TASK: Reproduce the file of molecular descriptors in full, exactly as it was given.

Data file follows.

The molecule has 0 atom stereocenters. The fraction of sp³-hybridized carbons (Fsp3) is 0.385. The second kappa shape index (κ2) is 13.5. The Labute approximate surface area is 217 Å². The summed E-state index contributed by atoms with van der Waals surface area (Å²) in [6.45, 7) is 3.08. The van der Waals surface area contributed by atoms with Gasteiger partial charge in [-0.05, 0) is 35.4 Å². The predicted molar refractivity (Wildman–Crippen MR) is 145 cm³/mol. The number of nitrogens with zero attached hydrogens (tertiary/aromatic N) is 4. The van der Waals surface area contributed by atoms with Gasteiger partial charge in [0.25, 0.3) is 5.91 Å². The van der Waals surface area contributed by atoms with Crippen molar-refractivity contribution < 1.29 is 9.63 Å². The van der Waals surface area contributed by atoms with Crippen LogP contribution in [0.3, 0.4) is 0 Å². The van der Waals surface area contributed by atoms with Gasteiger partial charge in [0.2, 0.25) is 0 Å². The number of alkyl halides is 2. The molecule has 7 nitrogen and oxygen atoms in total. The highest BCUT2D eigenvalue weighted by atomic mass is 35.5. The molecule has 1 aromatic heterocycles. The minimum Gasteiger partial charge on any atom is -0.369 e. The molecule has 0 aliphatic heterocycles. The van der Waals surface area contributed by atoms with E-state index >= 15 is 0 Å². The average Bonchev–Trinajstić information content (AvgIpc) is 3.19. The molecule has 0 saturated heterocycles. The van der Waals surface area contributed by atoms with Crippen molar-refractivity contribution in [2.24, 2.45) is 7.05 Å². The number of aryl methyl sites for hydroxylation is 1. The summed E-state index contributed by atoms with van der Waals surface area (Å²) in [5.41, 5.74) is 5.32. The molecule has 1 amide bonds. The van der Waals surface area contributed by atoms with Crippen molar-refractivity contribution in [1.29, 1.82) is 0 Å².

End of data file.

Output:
The molecule has 0 atom stereocenters. The fraction of sp³-hybridized carbons (Fsp3) is 0.385. The second kappa shape index (κ2) is 13.5. The Labute approximate surface area is 217 Å². The summed E-state index contributed by atoms with van der Waals surface area (Å²) in [6.45, 7) is 3.08. The van der Waals surface area contributed by atoms with Gasteiger partial charge in [-0.05, 0) is 35.4 Å². The predicted molar refractivity (Wildman–Crippen MR) is 145 cm³/mol. The number of nitrogens with zero attached hydrogens (tertiary/aromatic N) is 4. The van der Waals surface area contributed by atoms with Gasteiger partial charge in [0.25, 0.3) is 5.91 Å². The van der Waals surface area contributed by atoms with Crippen molar-refractivity contribution < 1.29 is 9.63 Å². The van der Waals surface area contributed by atoms with Crippen LogP contribution in [0.3, 0.4) is 0 Å². The van der Waals surface area contributed by atoms with Gasteiger partial charge in [0.2, 0.25) is 0 Å². The number of alkyl halides is 2. The molecule has 7 nitrogen and oxygen atoms in total. The highest BCUT2D eigenvalue weighted by atomic mass is 35.5. The molecule has 1 aromatic heterocycles. The minimum Gasteiger partial charge on any atom is -0.369 e. The molecule has 0 aliphatic heterocycles. The van der Waals surface area contributed by atoms with E-state index >= 15 is 0 Å². The average Bonchev–Trinajstić information content (AvgIpc) is 3.19. The molecule has 0 saturated heterocycles. The van der Waals surface area contributed by atoms with Crippen molar-refractivity contribution in [2.24, 2.45) is 7.05 Å². The number of aryl methyl sites for hydroxylation is 1. The summed E-state index contributed by atoms with van der Waals surface area (Å²) in [5.41, 5.74) is 5.32. The molecule has 1 amide bonds. The van der Waals surface area contributed by atoms with Crippen molar-refractivity contribution in [1.29, 1.82) is 0 Å².